2.8 million people find mortgages stopping them saving more for later life

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  • Debt burden stopping 18% of mortgaged over-55s from saving more for retirement, 10% from reducing their work hours and 16% from retiring completely
  • One in five (20%) do not expect to retire mortgage-free, while 19% more are unsure
  • Almost one in three (31%) UK consumers believe accessing their property wealth could improve their finances in retirement, up from 25% in 2021
  • More than one in four (26%) believe a later life mortgage could be a useful way to boost their income in retirement, up from 21% in 2021

Almost one in four (22%) UK homeowners with a mortgage – equivalent to 2.8 million people – say repayments are stopping them from saving more for retirement, according to new findings from the Equity Release Council (the Council) and Canada Life.

This figure has spiked since 2021, when only 14% said the same. It includes more than half a million (515,067) homeowners who are still paying a mortgage beyond the age of 55.

Almost one in six (16%) of this older group say the burden of mortgage debt is holding them back from retiring completely, up from 14% in 2021. One in ten (10%) say their loan is stopping them from reducing their hours at work, more than double the number impacted in 2021 (4%).

The findings come from the Council’s Home Advantage study of 5,000 UK adults’ financial attitudes and experiences. The data shows how the strain of managing their mortgages – which often involve larger sums and longer terms than previous generations – is having a major impact on people’s wellbeing and financial plans, exacerbated by higher interest rates.

Among all UK homeowners with a mortgage, 21% say their current mortgage debt is preventing them from affording a comfortable lifestyle from day-to-day, up from 13% in 2021.

Mortgage worries are also keeping 13% of people awake at night, preventing 11% from moving house and prompting 7% to pause family plans. 

Graph 1: Short and long-term actions negatively impacted by managing mortgage debt

Source: Equity Release Council and Canada Life, %s are for all UK homeowners with a mortgage

Is mortgage freedom becoming a luxury in later life?

The study, supported by Canada Life study, shows that, overwhelmingly, 90% of homeowners think it’s important to be mortgage-free by the time they retire.

However, the reality is likely to be very different with only two thirds (66%) of those with mortgages believing they will clear them before they retire, and just 60% of those aged 55 and over. Younger generations of mortgaged homeowners are also less likely to feel that it’s important to retire mortgage-free.

Among those aged 55 and over, one in five (20%) mortgaged homeowners – equivalent to 572,297 people – do not expect to retire mortgage-free, while another 19% are not sure.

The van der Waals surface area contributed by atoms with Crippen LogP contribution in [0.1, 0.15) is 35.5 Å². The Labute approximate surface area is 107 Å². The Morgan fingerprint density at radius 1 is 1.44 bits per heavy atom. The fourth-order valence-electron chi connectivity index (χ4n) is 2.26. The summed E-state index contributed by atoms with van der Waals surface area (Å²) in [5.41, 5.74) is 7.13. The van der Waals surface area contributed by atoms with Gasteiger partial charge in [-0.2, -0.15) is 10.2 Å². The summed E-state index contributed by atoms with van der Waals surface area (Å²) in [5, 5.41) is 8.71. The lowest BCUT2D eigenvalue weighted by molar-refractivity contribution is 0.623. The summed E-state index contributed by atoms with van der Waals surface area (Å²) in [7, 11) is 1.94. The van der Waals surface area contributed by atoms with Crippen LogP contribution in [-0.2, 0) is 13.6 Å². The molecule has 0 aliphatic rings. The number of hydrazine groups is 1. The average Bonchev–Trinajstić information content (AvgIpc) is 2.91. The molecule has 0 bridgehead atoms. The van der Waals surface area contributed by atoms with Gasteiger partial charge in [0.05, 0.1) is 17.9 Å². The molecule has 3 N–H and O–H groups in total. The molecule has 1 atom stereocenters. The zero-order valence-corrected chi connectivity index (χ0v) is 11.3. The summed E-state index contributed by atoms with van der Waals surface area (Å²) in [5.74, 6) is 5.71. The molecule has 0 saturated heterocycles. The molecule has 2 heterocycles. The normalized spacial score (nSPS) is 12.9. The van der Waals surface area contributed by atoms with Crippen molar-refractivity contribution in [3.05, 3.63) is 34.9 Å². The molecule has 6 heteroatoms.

Graph 2: Who wants a mortgage-free retirement and who can achieve one? 

Growing appetite for later life mortgages

The changing landscape is prompting more homeowners to bank on their property wealth and later life mortgages to help manage their money as they grow older.

Almost one in three (31%) UK consumers believe accessing property wealth in later life can improve their finances and boost their retirement income: a significant rise from 25% in 2021.

More than one in four (26%) now believe a later life mortgage could be a useful way to boost retirement income, an increase of five percentage points since 2021 when 21% felt this way.

Over the last five years (2019-2023) over-55s have taken out 201,575 new equity release plans to support their later life finances. These products allow homeowners to access the wealth tied up in their property following a regulated financial advice process and with additional safeguards provided by the Council.

This level of activity represents a 30% rise compared with the previous five years, when 155,082 new plans were taken out between 2014-2018.

Jim Boyd, CEO of the Equity Release Council, comments:

“With higher interest rates leading many people’s monthly mortgage payments to rise, this harsh reality is making it difficult for homeowners to prioritise retirement savings alongside their mortgage and wider bills.

“While this might be something they can just about manage in the short term, the real concern of this spike in mortgage costs is the strain it puts on people’s long-term financial resilience. It’s truly alarming that mortgage debt has become so uncomfortable that people are having to putting off starting a family, ending a relationship, or changing career. Having to push back key milestones and life moments like this is not only disheartening but could ultimately be detrimental to society as a whole.

“Rather than struggle against the tide, we need to recognise we are in a new era where the goal of becoming mortgage free will, for some people, be less important than the practical need to access property wealth in later life. With approximately £2.63 trillion of net housing wealth in homes owned by people aged 65 or over, there are clear signs that a shift in the national conscience is underway and property wealth is stepping into the spotlight for retirement planning conversations.”